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Wednesday 26th October 2016

China's blood plasma shortage

13th September 2007

Health services in China are labouring under an acute shortage of plasma protein, amid a series of revelations about fake plasma in the nation's hospitals.


The government is trying to tackle a growing number of health scandals involving substandard products with a crackdown on producers of fake vaccines and illegal blood donor centres.

Thousands of people were infected with HIV/AIDS after selling blood to state-run clinics, which reinjected them with infected red blood cells.

Leading Chinese AIDS activist Gao Yaojie, a retired gynaecologist, launched a one-woman crusade in the mid-1990s to expose the blood plasma donor business that triggered an HIV/AIDS epidemic in Henan province. It was she who found a link among a rising number of patients with AIDS: all had donated blood plasma at unsanitary collection centers, for about US$5 per donation.

Gao’s view isn’t popular in many circles, where local officials tend to report HIV infections as transmitted by intravenous drug use, making the illegal blood-trade less visible on the official record. She has been repeatedly harassed, had her phone cut off, and been held under virtual house arrest by local officials angered by her forthright style and tireless work on behalf of China’s AIDS patients and orphans.

In the early 1990s, commercial blood stations flourished in Henan. Some farmers who sold blood became infected with HIV through unclean equipment. Sellers sold blood by volume, so to reduce payments and allow farmers to recover faster, the stations often re-transfused them with red blood cells left after the valuable plasma was taken.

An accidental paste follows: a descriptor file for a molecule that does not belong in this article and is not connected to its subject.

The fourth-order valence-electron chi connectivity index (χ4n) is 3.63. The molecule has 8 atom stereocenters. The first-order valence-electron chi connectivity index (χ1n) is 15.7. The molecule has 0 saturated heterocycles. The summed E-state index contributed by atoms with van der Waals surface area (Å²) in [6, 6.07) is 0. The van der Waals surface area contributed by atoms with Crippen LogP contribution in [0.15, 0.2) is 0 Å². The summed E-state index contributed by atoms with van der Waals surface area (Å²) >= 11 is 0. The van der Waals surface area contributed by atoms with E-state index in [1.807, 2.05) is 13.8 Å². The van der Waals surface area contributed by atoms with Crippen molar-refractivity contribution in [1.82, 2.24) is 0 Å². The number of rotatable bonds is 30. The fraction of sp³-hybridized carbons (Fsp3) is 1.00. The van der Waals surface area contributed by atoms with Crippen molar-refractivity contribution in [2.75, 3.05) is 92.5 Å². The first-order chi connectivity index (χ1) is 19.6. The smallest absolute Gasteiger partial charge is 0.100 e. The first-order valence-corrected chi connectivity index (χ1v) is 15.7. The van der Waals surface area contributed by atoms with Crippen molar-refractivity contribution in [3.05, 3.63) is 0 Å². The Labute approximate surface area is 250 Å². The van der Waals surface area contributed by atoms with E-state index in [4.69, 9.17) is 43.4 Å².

Now, Gao says the government-run blood-banks are closed. "But not only have the black-market blood banks not closed, they are on the increase again. Twenty-five counties in Guizhou alone are engaged in blood-selling. Recently they discovered some people in Guangzhou who had been selling their blood for 10 years, from midnight to 6 a.m.,? she said.

The State Food and Drug Administration said in a statement that most blood products manufacturers in China had injected large amounts of cash into technical renovation, and filtering techniques had been introduced from abroad.

"The inspection results show that the general situation of China's blood products and vaccine producers is good," the statement said. "The quality of blood products is guaranteed."

In June, the regulator said it had discovered fake plasma being used in at least 18 hospitals in northeastern China.

Beijing has no plans to lift a 1986 ban on the import of blood products, imposed following the spread of HIV/AIDS in the United States, to ease the shortage.


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